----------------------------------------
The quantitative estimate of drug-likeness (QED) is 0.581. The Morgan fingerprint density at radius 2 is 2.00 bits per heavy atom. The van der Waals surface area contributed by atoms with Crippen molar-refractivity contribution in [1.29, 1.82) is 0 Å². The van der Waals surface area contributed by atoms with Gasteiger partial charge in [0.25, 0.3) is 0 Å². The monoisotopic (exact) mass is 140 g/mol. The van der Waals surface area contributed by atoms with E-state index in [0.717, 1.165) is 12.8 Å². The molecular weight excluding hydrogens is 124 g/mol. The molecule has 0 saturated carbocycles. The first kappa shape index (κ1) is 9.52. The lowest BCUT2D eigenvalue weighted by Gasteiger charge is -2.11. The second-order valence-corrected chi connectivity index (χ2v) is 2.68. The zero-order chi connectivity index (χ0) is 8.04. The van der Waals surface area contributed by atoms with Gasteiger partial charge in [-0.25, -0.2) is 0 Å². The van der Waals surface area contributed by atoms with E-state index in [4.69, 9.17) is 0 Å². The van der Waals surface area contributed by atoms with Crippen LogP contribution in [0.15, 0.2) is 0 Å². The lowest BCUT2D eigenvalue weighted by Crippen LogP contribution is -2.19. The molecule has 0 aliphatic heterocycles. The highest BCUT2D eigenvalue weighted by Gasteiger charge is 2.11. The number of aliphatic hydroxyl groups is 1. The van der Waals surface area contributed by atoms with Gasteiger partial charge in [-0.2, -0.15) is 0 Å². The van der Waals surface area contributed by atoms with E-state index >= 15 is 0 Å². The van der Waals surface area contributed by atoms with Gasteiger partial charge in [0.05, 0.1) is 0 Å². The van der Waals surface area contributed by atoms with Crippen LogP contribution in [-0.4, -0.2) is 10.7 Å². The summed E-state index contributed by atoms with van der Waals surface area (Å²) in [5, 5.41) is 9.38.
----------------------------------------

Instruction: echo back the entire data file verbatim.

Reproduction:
The quantitative estimate of drug-likeness (QED) is 0.581. The Morgan fingerprint density at radius 2 is 2.00 bits per heavy atom. The van der Waals surface area contributed by atoms with Crippen molar-refractivity contribution in [1.29, 1.82) is 0 Å². The van der Waals surface area contributed by atoms with Gasteiger partial charge in [0.25, 0.3) is 0 Å². The monoisotopic (exact) mass is 140 g/mol. The van der Waals surface area contributed by atoms with E-state index in [0.717, 1.165) is 12.8 Å². The molecular weight excluding hydrogens is 124 g/mol. The molecule has 0 saturated carbocycles. The first kappa shape index (κ1) is 9.52. The lowest BCUT2D eigenvalue weighted by Gasteiger charge is -2.11. The second-order valence-corrected chi connectivity index (χ2v) is 2.68. The zero-order chi connectivity index (χ0) is 8.04. The van der Waals surface area contributed by atoms with Gasteiger partial charge in [-0.25, -0.2) is 0 Å². The van der Waals surface area contributed by atoms with E-state index in [4.69, 9.17) is 0 Å². The van der Waals surface area contributed by atoms with Crippen LogP contribution in [0.15, 0.2) is 0 Å². The lowest BCUT2D eigenvalue weighted by Crippen LogP contribution is -2.19. The molecule has 0 aliphatic heterocycles. The highest BCUT2D eigenvalue weighted by Gasteiger charge is 2.11. The number of aliphatic hydroxyl groups is 1. The van der Waals surface area contributed by atoms with Gasteiger partial charge in [-0.2, -0.15) is 0 Å². The van der Waals surface area contributed by atoms with E-state index >= 15 is 0 Å². The van der Waals surface area contributed by atoms with Gasteiger partial charge in [0.05, 0.1) is 0 Å². The van der Waals surface area contributed by atoms with Crippen LogP contribution in [-0.4, -0.2) is 10.7 Å². The summed E-state index contributed by atoms with van der Waals surface area (Å²) in [5, 5.41) is 9.38.